Jump to content
Sign in to follow this  
morenachos

Cross-Compatible?

Recommended Posts

Are the three SW RPGs from FFG cross-compatible in the way that you could possibly have a rebel, a smuggler and a Jedi (and maybe a PC droid) all in the same adventuring party?  You know, like the heroes from Ep4.

 

...or is each ruleset in-and-of-itself a different game?  Seems like they all use the same dice mechanic.

 

What's daunting to me is the idea of having to purchase three MASSIVE rulebooks, read all of each and then remember that the rules for Don's character is in this book, but Christine's character is in that book and Steve's character is in the other book.

 

Thoughts?

 

Thanks, mtfbwy.

Share this post


Link to post
Share on other sites

Are the three SW RPGs from FFG cross-compatible in the way that you could possibly have a rebel, a smuggler and a Jedi (and maybe a PC droid) all in the same adventuring party?  You know, like the heroes from Ep4.

 

...or is each ruleset in-and-of-itself a different game?  Seems like they all use the same dice mechanic.

 

What's daunting to me is the idea of having to purchase three MASSIVE rulebooks, read all of each and then remember that the rules for Don's character is in this book, but Christine's character is in that book and Steve's character is in the other book.

 

Thoughts?

 

Thanks, mtfbwy.

 

They are entirely compatible, but to prevent confusion I made an index of everything (non-beginner box, non-beta) they have released.  You can find it at my blog.

Share this post


Link to post
Share on other sites

Combat and dice rolling, mechanics are identical. You have three sort of RP renown systems in the books, obligation, duty, and morality, but there are options for a combined group. Then of course each has its own careers/specs.

Share this post


Link to post
Share on other sites

Totes Magoats.

 

The book size is largely repeated rules and nonrepeated fluff. Once you've got the core rules from one book down (F&D gold is probably the best since it'll be the most up to date) the only differences will be character specialization options, gear, vehicles, some force powers, and the difference between Obligation/Duty/Morality.  Everything else is either minor details, or theme specific fluff...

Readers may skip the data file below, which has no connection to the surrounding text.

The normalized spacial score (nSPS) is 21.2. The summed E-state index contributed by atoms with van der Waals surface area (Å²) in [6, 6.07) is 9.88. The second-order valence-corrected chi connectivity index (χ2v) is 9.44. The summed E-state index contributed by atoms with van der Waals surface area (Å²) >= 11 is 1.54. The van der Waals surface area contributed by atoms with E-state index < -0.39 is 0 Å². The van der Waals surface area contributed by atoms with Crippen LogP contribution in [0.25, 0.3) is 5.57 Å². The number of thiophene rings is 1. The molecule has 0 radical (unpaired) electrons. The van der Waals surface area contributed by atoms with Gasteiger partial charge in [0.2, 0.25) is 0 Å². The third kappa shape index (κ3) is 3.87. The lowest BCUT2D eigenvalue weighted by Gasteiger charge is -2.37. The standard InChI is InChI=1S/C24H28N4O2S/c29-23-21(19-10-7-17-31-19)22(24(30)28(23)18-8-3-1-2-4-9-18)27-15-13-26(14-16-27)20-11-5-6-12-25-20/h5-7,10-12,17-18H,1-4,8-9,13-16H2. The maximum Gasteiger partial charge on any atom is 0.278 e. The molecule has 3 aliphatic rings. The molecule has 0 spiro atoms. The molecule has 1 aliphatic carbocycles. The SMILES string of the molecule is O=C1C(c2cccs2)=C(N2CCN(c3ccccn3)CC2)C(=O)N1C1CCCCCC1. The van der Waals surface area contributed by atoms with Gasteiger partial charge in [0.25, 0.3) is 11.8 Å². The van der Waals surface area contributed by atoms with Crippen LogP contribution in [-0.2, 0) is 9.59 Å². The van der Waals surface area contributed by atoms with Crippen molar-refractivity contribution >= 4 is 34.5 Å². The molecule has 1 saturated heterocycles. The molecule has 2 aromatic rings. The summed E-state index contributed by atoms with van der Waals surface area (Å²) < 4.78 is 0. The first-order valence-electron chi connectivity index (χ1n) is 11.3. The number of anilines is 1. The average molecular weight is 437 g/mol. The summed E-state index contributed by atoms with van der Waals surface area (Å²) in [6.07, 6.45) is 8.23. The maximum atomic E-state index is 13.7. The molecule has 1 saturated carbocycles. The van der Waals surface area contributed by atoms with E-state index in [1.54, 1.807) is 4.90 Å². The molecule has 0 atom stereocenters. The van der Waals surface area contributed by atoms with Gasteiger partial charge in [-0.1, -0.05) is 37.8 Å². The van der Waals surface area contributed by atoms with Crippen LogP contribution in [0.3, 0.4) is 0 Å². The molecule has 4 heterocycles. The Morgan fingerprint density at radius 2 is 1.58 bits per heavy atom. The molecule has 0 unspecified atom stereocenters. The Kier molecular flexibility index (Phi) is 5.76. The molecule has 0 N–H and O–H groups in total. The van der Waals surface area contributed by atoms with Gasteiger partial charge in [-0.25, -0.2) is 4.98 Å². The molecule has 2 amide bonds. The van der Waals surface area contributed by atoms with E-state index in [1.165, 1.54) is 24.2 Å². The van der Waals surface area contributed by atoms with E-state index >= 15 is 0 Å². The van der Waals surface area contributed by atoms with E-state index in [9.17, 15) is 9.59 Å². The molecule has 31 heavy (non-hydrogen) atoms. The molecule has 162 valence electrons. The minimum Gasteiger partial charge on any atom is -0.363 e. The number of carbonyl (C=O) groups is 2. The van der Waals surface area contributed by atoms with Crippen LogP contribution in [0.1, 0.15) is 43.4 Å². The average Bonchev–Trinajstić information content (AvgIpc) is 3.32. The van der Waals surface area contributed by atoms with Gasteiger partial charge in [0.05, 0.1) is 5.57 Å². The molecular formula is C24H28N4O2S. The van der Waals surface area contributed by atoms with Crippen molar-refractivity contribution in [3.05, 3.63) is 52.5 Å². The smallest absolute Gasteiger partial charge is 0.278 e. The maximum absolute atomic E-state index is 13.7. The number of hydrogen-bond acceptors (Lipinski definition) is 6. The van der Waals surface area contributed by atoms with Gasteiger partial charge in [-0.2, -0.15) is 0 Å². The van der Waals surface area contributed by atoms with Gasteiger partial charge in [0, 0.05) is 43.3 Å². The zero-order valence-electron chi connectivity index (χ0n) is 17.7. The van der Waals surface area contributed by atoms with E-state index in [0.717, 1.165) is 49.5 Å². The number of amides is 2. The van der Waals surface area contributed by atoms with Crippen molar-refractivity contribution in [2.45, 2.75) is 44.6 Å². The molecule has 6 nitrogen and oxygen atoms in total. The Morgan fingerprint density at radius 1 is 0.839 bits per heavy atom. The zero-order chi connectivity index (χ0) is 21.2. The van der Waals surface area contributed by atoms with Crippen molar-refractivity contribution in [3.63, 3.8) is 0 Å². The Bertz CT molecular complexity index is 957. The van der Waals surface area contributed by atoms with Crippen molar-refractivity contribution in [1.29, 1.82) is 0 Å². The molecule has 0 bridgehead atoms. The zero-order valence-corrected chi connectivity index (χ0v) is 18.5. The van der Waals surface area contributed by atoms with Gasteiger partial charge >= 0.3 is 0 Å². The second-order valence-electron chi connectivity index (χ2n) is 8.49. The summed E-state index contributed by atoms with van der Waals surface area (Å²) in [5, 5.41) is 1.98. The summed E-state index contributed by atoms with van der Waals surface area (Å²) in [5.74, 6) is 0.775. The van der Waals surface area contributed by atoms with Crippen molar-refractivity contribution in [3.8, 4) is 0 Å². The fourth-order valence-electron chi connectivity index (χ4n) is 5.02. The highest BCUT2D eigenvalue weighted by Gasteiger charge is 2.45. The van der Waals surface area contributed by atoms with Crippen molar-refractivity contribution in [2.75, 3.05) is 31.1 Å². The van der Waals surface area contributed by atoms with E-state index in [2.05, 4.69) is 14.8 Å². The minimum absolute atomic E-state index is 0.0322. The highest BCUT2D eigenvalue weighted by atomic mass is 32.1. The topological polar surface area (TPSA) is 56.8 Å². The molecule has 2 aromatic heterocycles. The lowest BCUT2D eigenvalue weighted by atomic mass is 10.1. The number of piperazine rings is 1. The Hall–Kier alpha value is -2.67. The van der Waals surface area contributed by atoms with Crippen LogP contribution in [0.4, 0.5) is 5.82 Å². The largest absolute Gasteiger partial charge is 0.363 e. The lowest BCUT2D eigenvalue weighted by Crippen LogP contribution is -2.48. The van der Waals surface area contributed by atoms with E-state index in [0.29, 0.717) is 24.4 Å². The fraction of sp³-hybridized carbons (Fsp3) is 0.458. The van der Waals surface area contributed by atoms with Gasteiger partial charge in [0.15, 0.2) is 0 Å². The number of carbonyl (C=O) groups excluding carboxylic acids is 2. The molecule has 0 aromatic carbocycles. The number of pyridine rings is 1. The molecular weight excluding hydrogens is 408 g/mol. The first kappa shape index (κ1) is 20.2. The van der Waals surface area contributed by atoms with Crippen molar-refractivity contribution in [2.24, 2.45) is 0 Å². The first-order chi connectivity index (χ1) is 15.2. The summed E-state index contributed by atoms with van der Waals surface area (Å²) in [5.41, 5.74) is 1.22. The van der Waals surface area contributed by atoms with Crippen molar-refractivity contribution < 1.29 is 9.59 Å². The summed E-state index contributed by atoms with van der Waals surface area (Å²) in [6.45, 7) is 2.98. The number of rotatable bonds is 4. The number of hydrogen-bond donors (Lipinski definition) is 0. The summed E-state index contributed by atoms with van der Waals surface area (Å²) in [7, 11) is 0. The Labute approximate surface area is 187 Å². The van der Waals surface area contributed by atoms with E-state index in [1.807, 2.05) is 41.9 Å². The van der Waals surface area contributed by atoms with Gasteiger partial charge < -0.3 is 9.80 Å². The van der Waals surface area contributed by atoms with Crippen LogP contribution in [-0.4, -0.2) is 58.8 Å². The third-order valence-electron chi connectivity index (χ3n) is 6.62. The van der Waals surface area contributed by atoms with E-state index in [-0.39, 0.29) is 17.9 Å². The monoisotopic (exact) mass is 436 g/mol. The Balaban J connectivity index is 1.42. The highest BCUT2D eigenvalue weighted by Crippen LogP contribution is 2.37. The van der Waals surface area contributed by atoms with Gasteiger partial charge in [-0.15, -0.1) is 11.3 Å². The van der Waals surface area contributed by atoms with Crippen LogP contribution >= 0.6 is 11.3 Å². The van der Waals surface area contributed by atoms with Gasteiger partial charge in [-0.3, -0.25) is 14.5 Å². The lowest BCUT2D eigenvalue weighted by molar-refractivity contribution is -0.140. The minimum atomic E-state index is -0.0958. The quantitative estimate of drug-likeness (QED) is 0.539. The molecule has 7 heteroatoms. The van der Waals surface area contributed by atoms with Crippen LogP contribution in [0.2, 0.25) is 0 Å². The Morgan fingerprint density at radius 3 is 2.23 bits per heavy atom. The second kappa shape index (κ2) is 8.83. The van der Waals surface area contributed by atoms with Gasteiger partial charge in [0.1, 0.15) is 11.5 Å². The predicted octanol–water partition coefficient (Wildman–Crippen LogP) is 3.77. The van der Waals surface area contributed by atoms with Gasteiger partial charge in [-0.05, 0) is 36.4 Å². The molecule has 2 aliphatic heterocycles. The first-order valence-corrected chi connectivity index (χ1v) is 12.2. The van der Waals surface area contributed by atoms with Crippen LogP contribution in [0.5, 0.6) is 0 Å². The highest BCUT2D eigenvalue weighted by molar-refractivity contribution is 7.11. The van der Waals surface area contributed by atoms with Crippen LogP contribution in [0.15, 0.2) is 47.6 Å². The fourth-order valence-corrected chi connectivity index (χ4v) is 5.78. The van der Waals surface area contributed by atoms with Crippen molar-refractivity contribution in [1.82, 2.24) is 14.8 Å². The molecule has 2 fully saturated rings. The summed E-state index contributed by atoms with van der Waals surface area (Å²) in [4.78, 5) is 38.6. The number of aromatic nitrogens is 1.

And don't worry about trying to remember what's where. It's not that hard, and you can legally photocopy (or just download) the talent trees. Just have everyone keep a copy of their trees with there characters and that'll reduce the book-specific referencing dramatically. Most of the other stuff you'll need to look up is pretty easy to remember since it's related theme is usually pretty obvious. (The X-wing stats are in AoR, the G9 Rigger Stats are in F&D, the YT-1300 stats are in EotE...)

Share this post


Link to post
Share on other sites

The only time you're gonna have to worry about X rules for X certain character, at least with the two current (non-Beta) games, are in that character's talents, which are found in concise format in the given book and should be recorded on the player's character sheet. There are also third-party supplements on the web that allow you to print out the talent trees all nice and pretty.

Obligation, Duty, and Morality are the core player character mechanics for each respective game, and these work well with each other in any combination. There are suggestions in AoR about how to manage Duty & Obligation, and will be similar rules in FaD about how to manage all three aspects. These suggestions are more for GM sanity and player ease-of-roleplaying (for example, don't have any character with more than 2 of any Obligation, Duty, or Morality scores).

The only actual difference that you've gotta worry about is skills: Age of Rebellion has Knowledge: Warfare and Force and Destiny has Lightsabers. And even that is not really a big difference. Still 100% compatible.

Share this post


Link to post
Share on other sites

The only - well, I wouldn't say incompatibility - but the game gets kind of kludgy when doing the Conflict, the Duty and the Morality all in one go. I would probably pick one and go with that, not trying to balance 3 sets of numbers.

 

Otherwise, go to town. Everything is awesome!

Share this post


Link to post
Share on other sites

My game is mostly EotE, but we have a few AoR and FnD characters, as well. It's been fun having Obligation, Duty, and Morality all in the same campaign :).

Edited by verdantsf

Share this post


Link to post
Share on other sites

What's daunting to me is the idea of having to purchase three MASSIVE rulebooks, read all of each and then remember that the rules for Don's character is in this book, but Christine's character is in that book and Steve's character is in the other book.

 

You don't really need all three when you're starting out.  You can easily have your rebel, smuggler, and Jedi(*) with just the Edge of the Empire book, and buy the others as you need them.  The other books only define new careers and a small sub-section of character development, but otherwise they are pretty much identical.

 

* - the Jedi is the only wrinkle.  If you want a "full-blown" Jedi, you'll need the Force and Destiny book.  But it takes a lot of XP to create one, and that will put you in the position of having to offer that XP to the other PCs as well.  The problem with this is if you and your players are new to the game, they won't know how to spend that XP.  Skills are pretty easy to understand, but the effectiveness of Talents isn't always apparent until after you've played for a while.